So I say to Ramon, "look, we shouldn't be on earth. We shouldn't be anywhere NEAR earth. If the Student Loan Company gets wind that we're here, we're screwed."

And Ramon says, "Robin, Robin, relax. This is the one place on the entire planet that nobody's going to venture into even if they think to look for us. Admittedly, I don't know how this guy managed to fit his house into the midst of the Tsingy de Bemaraha, but here we are, safe and sound."

We're looking out the big glass windows of Mister Rabemananjara's 4-story mansion, which is built into the side of a limestone pillar in the mist of a particular style of rock formation that Galactic Tourism Monthly consistently rates among its annual "most dangeorus destinations". Admittedly you can find an environment like this on every planet with water. There's a limestone karst formation on Kepler 69-c, for example. But most of the time you can walk between the pillars or, if you're in a place outside the republic, you can just blast your way through and not answer to anyone. Here on earth, the Tsingy de Bemaraha is a unique specimen: impossible to walk in and protected by law.

Anyone who wants to come into Tsingy de Bemahara needs to come in by jetpack. Not by hovercraft. It's too narrow for hovercraft here. You'd scrape the sides and crash and the limestone would skewer the bottom of your ship. I've seen it happen. 

"A beautiful place, is it not?" says Mr. Rabemananjara behind us. "Look, there." He points at a branch just outside the window. "A green-crested flycatcher. You won't see them anywhere else on earth. And this is the best view to see them on earth. Oh, if only more people could come for this view. Perhaps I should turn this place into a museum." He chuckles. "But then, there are reasons to keep it private."

I watch him saunter back to his room, then turn to Ramon.

"So how is he in bed, then, do you think?"

"The most boring lay I've ever had."

"Hm. He's a little more creative with me."

"We've got to figure out how to get money out of him so we can scram."

"Well," I say, "If we're playing gold digger, that usually involves marrying him and then getting written into the will and then bumping the guy off. But he doesn't sound like the kind of guy to have a will, does he?"

"No," says Ramon, "and he's probably going to get sick of us in a month. He got my name wrong three times last night in three different ways. All we need to do is find his bank passwords or his gold vault and -- "

At that moment, there's an almighty thudding noise from outside. The limestone wall across the narrow gully explodes, sending great chunks of limstone through the great glass window. Ramon and I dive for cover.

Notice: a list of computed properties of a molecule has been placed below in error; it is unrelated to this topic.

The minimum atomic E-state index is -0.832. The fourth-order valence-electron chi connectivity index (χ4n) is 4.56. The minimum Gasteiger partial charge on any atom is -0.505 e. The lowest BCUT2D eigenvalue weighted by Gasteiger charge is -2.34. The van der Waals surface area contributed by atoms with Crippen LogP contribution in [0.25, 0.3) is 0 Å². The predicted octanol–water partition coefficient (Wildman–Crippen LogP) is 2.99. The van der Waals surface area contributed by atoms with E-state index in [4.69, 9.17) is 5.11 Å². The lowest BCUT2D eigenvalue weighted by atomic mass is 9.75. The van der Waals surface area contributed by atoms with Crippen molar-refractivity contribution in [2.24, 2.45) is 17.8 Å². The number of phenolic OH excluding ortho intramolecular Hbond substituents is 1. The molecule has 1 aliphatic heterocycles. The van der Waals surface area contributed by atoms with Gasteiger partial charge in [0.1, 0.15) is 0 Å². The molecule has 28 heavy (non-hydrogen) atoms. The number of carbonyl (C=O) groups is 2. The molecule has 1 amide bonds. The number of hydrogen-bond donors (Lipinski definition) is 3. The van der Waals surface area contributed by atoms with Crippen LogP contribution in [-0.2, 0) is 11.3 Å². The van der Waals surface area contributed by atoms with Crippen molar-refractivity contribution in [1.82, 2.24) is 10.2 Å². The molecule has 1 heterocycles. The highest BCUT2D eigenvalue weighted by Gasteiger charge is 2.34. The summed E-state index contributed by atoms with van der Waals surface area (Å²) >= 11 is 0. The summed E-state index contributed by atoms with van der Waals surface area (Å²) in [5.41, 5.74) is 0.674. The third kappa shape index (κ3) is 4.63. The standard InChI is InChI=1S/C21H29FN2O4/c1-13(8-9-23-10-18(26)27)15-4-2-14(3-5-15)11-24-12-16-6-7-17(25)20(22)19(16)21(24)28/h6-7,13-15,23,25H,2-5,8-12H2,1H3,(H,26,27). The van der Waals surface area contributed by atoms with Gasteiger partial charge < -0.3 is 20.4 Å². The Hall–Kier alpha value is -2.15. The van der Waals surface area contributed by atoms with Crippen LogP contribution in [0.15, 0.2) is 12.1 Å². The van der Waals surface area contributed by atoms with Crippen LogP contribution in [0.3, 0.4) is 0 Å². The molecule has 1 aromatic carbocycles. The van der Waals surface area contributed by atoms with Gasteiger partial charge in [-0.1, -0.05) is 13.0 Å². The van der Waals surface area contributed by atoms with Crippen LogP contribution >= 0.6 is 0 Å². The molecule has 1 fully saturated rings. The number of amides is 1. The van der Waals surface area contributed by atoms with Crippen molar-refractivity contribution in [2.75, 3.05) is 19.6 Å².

I raise my head. Within the cloud of rock dust I can see a large form, and I hear the sound of clanking. It appeares that someone was interested in digging their way through the Bemaraha. Someone who has enough money to pay off the massive fine for violating this place. Someone who stops at nothing, not even a wall of rock.

"I told you we should have gotten a regular job somewhere," I say to Ramon, as we jump over the couch and ran for the door. "You must have defaulted on your student loans by now."

"I thought my grace period was still active!" says Ramon. He slams the door open and we dash down the stairs to the garage.

The house begins to shudder with the sound of a great machine stepping forward.

"Where did we park the car?" says Ramon, as we run among the rows and rows of automobiles.

"I think this is it," I say, tapping a low hood. "Wait, this one is yellow. Where did he get a 1970s Barracuda?"

"This one," says Ramon. He sticks the key into the lock and fiddles with it as we begin to hear the sound of feet pounding down the stairs.

"For God's Sake," I say from the passenger seat, "just climb in through the window and let's get going."

"How the hell did you get in through the window?" said Ramon, as he climbs into the car. "You weigh a hundred pounds more than I do."

I wink. "Magic."

Ramon gets the car started and we pull out of the space and drive towards the exit. We halt with with a jerk as we see our benefactor standing in the light of the open garage door. 

"Now, this is frustrating," says Mister Rabemananjara. "I finally find someone who I'm willing to keep around for more than a month, and it turns out he's defaulted on his debts. Almost as if he was trying to suck up to me to get some money. Now, I understand that well enough, but my prospective bed partner seems to have run afoul of the student loan company. Why in heaven's name should I just let you go?"

I hear the sound of marching feet from a distance.

I lean out the window. "Because you want to come with us."

"I'd prefer to stay in my beautiful home in an isolated location, thank you very much."

"It's already too late for you," I say. "You hosted a couple of debt fugitives. By now they've seized your assets."

The man's face pales. "But -- but I'm the second son of the minister for foreign affairs. My father is the chief representative to Mars. They can't touch me, can they?"

"Aristede Rabemananjara", said an electronic voice from behind us. "You have harbored two debt fugitives. Surrender to justice or be vaporized where you stand."

"Floor it," says Aristede from the back seat as a lance of blue light puts a hole through the convertible top and out the windshiled.

We lurch back as the car lurches forward, and we speed out the escape tunnel towards the light.